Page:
What’s the Message We’re Sending?

This summer our family welcomed the arrival of an exchange student from Spain. She is sixteen years old and, I imagine, typical in her manner of dress for teens in her country. When she unpacked her suitcase, I realized she was going to basically have to buy a new wardrobe in order to follow the dress code of our small-town American high school.

For instance, most of her shirts were tank tops with spaghetti straps, and most of her shorts, skirts, and dresses barely covered her private parts. I’m not judging her. I’m just stating the facts.

I informed her of the dress code at our high school, which calls for at least three inches of fabric going across the shoulders and short/skirt lengths no more than five inches above the knee. Her simple question, “why?” brought up some wondering for me. After blurting out the truth that came to my mind: “because we’re sexually repressed here in America”, I began to think more about the whole issue.

Why DO we send messages to our teens that their sexuality is not okay, through things such as strict public school dress codes? What negative impact is this having on the ways they think about and experience their bodies and their sexuality? Does this type of policy contribute to the shame that many adult Americans feel about their bodies and their sexuality, not to mention the rampant sexual dysfunction?

I realize some of the arguments might be: Well, it will be too distracting to the students if others are flaunting their sexuality at school. They won’t be able to concentrate on their studies. This policy is teaching them good values.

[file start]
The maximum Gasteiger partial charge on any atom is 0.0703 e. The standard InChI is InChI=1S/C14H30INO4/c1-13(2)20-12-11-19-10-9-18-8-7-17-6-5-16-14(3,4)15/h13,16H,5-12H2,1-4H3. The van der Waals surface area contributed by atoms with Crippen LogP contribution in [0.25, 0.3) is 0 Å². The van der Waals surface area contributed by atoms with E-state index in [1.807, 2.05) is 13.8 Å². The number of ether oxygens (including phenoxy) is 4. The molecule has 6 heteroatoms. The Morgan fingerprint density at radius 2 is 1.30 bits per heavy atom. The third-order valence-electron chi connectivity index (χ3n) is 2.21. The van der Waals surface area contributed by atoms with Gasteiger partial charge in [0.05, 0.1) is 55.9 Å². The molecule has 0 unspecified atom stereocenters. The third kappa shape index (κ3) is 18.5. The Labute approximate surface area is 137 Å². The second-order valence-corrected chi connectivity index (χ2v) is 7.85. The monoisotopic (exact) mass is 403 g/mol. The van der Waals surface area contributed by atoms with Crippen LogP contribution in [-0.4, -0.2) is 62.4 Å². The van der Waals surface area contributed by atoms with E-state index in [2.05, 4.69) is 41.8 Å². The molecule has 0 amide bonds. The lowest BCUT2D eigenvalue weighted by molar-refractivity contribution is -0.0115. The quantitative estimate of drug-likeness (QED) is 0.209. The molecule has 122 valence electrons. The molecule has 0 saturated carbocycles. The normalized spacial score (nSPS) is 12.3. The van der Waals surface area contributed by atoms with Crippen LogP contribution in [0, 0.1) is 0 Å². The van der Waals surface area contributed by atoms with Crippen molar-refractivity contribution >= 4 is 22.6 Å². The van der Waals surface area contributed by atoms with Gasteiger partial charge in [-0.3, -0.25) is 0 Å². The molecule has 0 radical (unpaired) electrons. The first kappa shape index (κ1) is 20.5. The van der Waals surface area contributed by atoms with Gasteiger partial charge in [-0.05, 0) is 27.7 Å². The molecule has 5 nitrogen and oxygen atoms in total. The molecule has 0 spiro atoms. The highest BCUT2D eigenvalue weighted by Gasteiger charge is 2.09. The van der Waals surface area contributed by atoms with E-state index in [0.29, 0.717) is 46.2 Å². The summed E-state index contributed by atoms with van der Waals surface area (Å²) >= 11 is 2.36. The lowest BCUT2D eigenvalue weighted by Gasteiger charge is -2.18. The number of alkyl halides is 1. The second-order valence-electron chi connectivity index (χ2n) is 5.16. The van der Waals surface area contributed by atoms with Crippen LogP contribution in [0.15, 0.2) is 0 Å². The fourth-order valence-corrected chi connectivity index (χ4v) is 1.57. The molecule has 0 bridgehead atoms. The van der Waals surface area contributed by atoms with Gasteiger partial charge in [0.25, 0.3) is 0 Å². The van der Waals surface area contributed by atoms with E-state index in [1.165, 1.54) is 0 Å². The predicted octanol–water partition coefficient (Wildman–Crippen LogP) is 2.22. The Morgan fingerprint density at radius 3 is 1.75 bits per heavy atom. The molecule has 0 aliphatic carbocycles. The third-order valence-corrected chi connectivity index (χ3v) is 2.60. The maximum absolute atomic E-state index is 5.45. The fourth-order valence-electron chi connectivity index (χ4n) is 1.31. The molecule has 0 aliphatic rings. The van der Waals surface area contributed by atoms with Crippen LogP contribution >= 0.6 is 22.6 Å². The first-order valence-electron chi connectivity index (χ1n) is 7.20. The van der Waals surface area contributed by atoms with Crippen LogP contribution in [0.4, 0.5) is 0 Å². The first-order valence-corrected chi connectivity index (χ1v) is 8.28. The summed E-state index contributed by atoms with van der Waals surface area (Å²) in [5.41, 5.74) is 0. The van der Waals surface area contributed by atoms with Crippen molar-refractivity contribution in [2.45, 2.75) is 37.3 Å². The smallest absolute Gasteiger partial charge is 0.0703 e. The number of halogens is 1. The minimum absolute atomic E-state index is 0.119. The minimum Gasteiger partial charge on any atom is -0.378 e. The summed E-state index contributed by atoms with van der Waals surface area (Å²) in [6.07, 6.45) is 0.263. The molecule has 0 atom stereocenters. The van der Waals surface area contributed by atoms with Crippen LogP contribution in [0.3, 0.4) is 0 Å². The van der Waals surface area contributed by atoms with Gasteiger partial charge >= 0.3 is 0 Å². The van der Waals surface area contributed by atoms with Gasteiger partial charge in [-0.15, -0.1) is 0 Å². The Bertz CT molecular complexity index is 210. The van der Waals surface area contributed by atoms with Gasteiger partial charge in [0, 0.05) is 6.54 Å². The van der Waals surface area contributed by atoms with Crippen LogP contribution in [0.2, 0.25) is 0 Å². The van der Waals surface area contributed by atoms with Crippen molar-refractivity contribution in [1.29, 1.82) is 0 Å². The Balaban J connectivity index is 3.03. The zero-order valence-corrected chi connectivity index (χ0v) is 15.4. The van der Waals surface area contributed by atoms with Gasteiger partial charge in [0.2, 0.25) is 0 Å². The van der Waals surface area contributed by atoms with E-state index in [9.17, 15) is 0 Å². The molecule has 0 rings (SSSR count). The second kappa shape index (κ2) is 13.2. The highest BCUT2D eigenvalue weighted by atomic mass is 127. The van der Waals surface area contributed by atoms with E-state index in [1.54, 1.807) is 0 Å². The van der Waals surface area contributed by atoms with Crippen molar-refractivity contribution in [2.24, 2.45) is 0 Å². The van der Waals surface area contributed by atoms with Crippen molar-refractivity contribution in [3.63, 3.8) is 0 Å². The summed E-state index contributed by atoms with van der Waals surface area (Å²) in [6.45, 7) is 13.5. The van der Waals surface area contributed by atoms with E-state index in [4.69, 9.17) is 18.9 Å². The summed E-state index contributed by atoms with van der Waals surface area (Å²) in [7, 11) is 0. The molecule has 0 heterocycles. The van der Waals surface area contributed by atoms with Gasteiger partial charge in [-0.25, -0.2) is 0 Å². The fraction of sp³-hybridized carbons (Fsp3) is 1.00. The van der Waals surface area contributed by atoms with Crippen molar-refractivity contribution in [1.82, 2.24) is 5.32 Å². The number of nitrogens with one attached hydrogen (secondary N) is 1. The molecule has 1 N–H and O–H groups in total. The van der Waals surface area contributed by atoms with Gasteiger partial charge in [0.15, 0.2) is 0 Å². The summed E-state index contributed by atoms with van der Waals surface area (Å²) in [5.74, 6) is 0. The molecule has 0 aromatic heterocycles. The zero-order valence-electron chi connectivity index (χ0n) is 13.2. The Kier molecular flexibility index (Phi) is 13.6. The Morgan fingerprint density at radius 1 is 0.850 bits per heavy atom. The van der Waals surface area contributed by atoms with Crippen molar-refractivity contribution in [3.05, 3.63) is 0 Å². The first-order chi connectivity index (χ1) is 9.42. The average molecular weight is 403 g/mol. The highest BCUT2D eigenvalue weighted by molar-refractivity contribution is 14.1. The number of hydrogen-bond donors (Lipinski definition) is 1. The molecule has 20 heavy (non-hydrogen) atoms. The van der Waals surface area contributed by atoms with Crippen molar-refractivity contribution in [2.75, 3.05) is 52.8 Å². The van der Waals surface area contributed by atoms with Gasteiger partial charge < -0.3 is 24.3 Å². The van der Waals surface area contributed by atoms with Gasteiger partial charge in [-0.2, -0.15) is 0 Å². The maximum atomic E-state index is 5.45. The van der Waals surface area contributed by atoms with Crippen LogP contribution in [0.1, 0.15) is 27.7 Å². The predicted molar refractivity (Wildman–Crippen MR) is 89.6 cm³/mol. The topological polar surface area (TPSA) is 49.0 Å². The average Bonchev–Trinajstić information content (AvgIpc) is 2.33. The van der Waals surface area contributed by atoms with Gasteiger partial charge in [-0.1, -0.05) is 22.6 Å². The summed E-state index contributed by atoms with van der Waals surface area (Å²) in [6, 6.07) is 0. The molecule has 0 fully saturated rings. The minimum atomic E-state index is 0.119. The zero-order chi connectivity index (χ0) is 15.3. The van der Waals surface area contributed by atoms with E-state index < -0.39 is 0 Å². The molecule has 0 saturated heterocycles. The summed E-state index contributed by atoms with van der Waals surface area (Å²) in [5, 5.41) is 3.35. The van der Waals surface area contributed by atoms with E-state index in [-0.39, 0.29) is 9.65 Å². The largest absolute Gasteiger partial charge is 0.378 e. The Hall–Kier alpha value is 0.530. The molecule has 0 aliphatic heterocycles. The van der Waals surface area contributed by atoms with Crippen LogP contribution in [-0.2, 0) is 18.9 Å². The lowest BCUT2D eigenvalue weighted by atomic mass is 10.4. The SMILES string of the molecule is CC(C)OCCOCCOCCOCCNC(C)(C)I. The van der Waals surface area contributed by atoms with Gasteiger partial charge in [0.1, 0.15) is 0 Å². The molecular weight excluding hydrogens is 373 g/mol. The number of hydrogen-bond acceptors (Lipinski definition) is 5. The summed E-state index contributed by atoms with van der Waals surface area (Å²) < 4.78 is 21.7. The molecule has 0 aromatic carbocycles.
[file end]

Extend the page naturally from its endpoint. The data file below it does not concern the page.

To all of this I say, well it’s true, perhaps some students will find that distracting. But at what cost are we to avoid distractions of this nature? And, what is wrong with letting nature take its course? Aren’t the teenage years the years of budding sexuality? Isn’t learning about their sexuality an important part of a teen’s growth experience, too? Is it really the job of our schools to teach our children “good values”? And, who’s to say what “good values” are?

What do you think? Do you have children in school? What are their dress code policies? What impact do you think they are having, positive or negative, on your kids?

2 Replies to "What’s the Message We’re Sending?"

  • Tony Bogardus
    January 29, 2012 (11:39 pm)

    I don’t have a lot of strong opinions on this particular subject, having never had children. Because of this choice of mine, my policy has always been, “I didn’t have kids, and don’t know what parents have to deal with these days, so I will do my best not to make any judgements on how others raise their kids.” Having said that, I know that, having been a horny teenage boy, allowing provocative and/or revealing clothing at school would have been a MAJOR distraction for me! I had a tough enough time with snug jeans and any hint of cleavage. I agree that teens need to explore these areas and learn about sexuality, but I’m not sure the school hours are the best time for it. Tough call….

    • Maria Merloni
      January 31, 2012 (2:06 pm)

      Hmmm. Thought provoking response. Coming from someone who is as liberal as I know you to be, I have to say this makes me reconsider my position on this…Having not been a teenage boy in THIS lifetime, I’ll have to take your word on what it’s like!

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